Researchers at Harvard's Arnold Arboretum are wracked with curiosity about trees at a microscopic level. I had the chance to tour their lab about a month ago, and was fascinated that even at microscopic range, the trees are calling to us! Beautiful images and strange behavior abound even inside the cells of trees. Around the same time of my visit, the lab came out with a big discovery about how pollen grains of a tree may actually compete in order to fertilize the eggs cell at the base of every tree flower.

There is so much to learn from every tree that scientists at Oxford University are taking stock of large numbers of trees for just this purpose. Now we move from extreme micro of the Arnold Arboretum labs to extreme macro in Oxford's project. It was released this month that they have taken on the task of extensively mapping each one of the world's religious forests. These forests are home to some of the most rare and longest-lived organisms on the planet. And I won't mention long-lived organisms without giving a nod to the "Dinosaur Forest" post at Rebecca in the Woods. This one speaks to me on all my nerd-wavelengths!

Old trees are something to be cherished in Texas, too, as an entire team of firefighters have dedicated themselves to keeping a local icon from becoming thirsty this summer. At Fidalgo Island Crossings, Dave ponders just how much one particularly old tree has given to people over its lifespan.

In contrast to those stories, at Mole blog, a poem marks both the youth and the end of a tree's life through a sudden crack. Practice Makes Perfect blog highlights the striking beauty of a fractured tree as well. In Arlene Wanetick's story posted at Art 4Play blog, a broken tree is a potent catalyst for learning, as thousands of city-dwellers, children, and camp counselors take pause to adjust their daily lives around the loss of electricity.

I thought I would save a few sweet rewards for the end of Edition #62.  At European Trees, we are treated to a geographic tour of Western Europe's most popular specimens for wine and spirit-making. Seattle's Chinese Garden offers us a beautiful fantasy of a peach tree forest in a popular Chinese parable. Looking at the ripe, round fruit, I am reminded of the young Asian pear tree I purchased two days ago. Although not the first tree I have cared for and tended, it is the first tree I have ever had. I am tempted to say it is the first tree I have ever owned, but then, how could something so full of life belong only to me and not be enjoyed by everyone? After I loaded it out of my car at home, I immediately grabbed my neighbours to show them the tree and share some fruit. I'll be sharing the tree with you too, in a later post. . .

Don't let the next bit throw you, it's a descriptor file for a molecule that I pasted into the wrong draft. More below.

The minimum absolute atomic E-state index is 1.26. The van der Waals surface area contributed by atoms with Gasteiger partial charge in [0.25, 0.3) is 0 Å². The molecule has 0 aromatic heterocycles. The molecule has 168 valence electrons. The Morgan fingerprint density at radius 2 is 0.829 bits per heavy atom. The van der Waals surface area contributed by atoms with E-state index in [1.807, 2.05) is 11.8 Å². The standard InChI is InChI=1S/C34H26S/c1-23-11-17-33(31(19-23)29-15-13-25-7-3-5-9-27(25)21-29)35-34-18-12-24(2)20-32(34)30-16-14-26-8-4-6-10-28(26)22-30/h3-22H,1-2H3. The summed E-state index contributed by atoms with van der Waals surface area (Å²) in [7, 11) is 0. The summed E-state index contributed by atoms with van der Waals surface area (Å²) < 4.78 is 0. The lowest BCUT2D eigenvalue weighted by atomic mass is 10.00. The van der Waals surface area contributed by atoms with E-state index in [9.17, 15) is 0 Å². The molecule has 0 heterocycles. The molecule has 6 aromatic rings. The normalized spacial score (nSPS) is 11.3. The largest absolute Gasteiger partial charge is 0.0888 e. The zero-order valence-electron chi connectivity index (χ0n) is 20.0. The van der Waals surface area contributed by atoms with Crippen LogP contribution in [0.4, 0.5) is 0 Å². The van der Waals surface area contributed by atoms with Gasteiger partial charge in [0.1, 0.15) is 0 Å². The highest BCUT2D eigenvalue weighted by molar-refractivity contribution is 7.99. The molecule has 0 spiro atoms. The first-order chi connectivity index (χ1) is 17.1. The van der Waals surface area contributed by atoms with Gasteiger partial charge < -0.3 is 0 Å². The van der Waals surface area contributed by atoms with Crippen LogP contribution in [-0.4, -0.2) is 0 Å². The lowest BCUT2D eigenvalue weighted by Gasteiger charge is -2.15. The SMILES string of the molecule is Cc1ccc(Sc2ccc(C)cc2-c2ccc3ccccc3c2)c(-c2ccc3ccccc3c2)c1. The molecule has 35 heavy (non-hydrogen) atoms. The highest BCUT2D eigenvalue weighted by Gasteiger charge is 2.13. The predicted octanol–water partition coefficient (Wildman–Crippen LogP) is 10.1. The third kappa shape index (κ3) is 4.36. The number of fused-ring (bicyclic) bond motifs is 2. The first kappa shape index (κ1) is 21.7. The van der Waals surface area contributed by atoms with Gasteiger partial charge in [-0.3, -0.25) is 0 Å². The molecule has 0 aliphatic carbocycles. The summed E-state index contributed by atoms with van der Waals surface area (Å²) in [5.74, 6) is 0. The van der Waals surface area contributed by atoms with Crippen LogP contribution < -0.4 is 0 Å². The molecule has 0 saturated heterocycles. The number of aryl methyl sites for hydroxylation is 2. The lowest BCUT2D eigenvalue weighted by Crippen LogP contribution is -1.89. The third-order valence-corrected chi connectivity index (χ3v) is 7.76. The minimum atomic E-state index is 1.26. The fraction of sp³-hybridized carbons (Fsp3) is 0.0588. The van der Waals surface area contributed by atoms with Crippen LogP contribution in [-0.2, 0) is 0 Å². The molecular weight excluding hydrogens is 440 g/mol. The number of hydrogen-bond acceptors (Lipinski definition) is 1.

I'd like to thank all of the contributors to Edition #62 for your submissions which made this month's Festival of the Trees an awesome one! I also want to thank the Festival coordinators, especially Dave Bonta and Jade Leone Blackwater, for the opportunity and for their suggestions. You'll find next month's edition at Slugyard blog.


  1. Wow - so much to read. Thank you for hosting Kate, this looks awesome! Good luck with the pear tree, I can't wait to see how it grows.

  2. Wonderful reading here and in the links. Thanks, Kate!

  3. Kate, I submitted an entry for this...was it not included or am I missing something? Please let me know, thanks.

  4. Just discovered that there were five lovely submissions waiting in my inbox that I had overlooked! Problem has now been sorted and the submissions added- apologies for the late additions. Thanks for speaking up, Arlene!

  5. Thanks for going the extra mile Kate. :)

  6. Thanks for hosting! (And glad mine got added - originally I assumed it had been omitted since it wasn't TECHNICALLY about trees.)

  7. What a lovely idea and post. I take a lot of photos of trees and their wildlife when o ut walking our dog. We are lucky to have so many woodland nearby.


If there's one thing better than visiting gardens, it's talking about them. . .thanks for joining the conversation!